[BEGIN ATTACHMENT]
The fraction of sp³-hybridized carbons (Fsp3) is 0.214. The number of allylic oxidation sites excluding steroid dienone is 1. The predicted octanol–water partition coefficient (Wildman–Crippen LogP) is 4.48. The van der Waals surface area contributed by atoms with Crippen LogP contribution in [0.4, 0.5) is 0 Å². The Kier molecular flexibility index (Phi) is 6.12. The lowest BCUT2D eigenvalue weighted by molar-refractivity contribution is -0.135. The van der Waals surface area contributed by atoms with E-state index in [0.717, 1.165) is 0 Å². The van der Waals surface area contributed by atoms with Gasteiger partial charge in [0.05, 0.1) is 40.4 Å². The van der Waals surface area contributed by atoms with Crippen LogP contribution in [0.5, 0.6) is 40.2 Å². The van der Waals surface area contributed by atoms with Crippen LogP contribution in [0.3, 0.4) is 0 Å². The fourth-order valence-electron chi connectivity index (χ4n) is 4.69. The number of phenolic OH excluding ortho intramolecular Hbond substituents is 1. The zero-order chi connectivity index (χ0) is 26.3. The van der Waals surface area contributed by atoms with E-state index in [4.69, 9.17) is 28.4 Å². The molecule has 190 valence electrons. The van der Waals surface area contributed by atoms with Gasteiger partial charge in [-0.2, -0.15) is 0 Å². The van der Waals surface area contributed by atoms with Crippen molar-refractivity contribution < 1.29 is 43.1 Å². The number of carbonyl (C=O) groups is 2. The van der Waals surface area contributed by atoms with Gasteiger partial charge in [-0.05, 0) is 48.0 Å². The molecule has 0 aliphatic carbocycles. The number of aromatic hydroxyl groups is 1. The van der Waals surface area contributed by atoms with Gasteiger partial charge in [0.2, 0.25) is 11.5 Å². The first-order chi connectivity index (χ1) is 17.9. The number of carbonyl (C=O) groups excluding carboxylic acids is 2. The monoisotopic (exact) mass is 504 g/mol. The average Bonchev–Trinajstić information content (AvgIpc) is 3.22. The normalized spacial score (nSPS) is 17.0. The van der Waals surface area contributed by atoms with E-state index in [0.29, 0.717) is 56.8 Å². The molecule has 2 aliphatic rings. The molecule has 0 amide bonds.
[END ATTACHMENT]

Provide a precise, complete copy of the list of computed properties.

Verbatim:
The fraction of sp³-hybridized carbons (Fsp3) is 0.214. The number of allylic oxidation sites excluding steroid dienone is 1. The predicted octanol–water partition coefficient (Wildman–Crippen LogP) is 4.48. The van der Waals surface area contributed by atoms with Crippen LogP contribution in [0.4, 0.5) is 0 Å². The Kier molecular flexibility index (Phi) is 6.12. The lowest BCUT2D eigenvalue weighted by molar-refractivity contribution is -0.135. The van der Waals surface area contributed by atoms with E-state index in [0.717, 1.165) is 0 Å². The van der Waals surface area contributed by atoms with Gasteiger partial charge in [0.05, 0.1) is 40.4 Å². The van der Waals surface area contributed by atoms with Crippen LogP contribution in [0.5, 0.6) is 40.2 Å². The van der Waals surface area contributed by atoms with Crippen LogP contribution in [0.3, 0.4) is 0 Å². The fourth-order valence-electron chi connectivity index (χ4n) is 4.69. The number of phenolic OH excluding ortho intramolecular Hbond substituents is 1. The zero-order chi connectivity index (χ0) is 26.3. The van der Waals surface area contributed by atoms with E-state index in [4.69, 9.17) is 28.4 Å². The molecule has 190 valence electrons. The van der Waals surface area contributed by atoms with Gasteiger partial charge in [-0.2, -0.15) is 0 Å². The van der Waals surface area contributed by atoms with Crippen molar-refractivity contribution < 1.29 is 43.1 Å². The number of carbonyl (C=O) groups is 2. The van der Waals surface area contributed by atoms with Gasteiger partial charge in [-0.05, 0) is 48.0 Å². The molecule has 0 aliphatic carbocycles. The number of aromatic hydroxyl groups is 1. The van der Waals surface area contributed by atoms with Gasteiger partial charge in [0.2, 0.25) is 11.5 Å². The first-order chi connectivity index (χ1) is 17.9. The number of carbonyl (C=O) groups excluding carboxylic acids is 2. The monoisotopic (exact) mass is 504 g/mol. The average Bonchev–Trinajstić information content (AvgIpc) is 3.22. The normalized spacial score (nSPS) is 17.0. The van der Waals surface area contributed by atoms with E-state index in [0.29, 0.717) is 56.8 Å². The molecule has 2 aliphatic rings. The molecule has 0 amide bonds.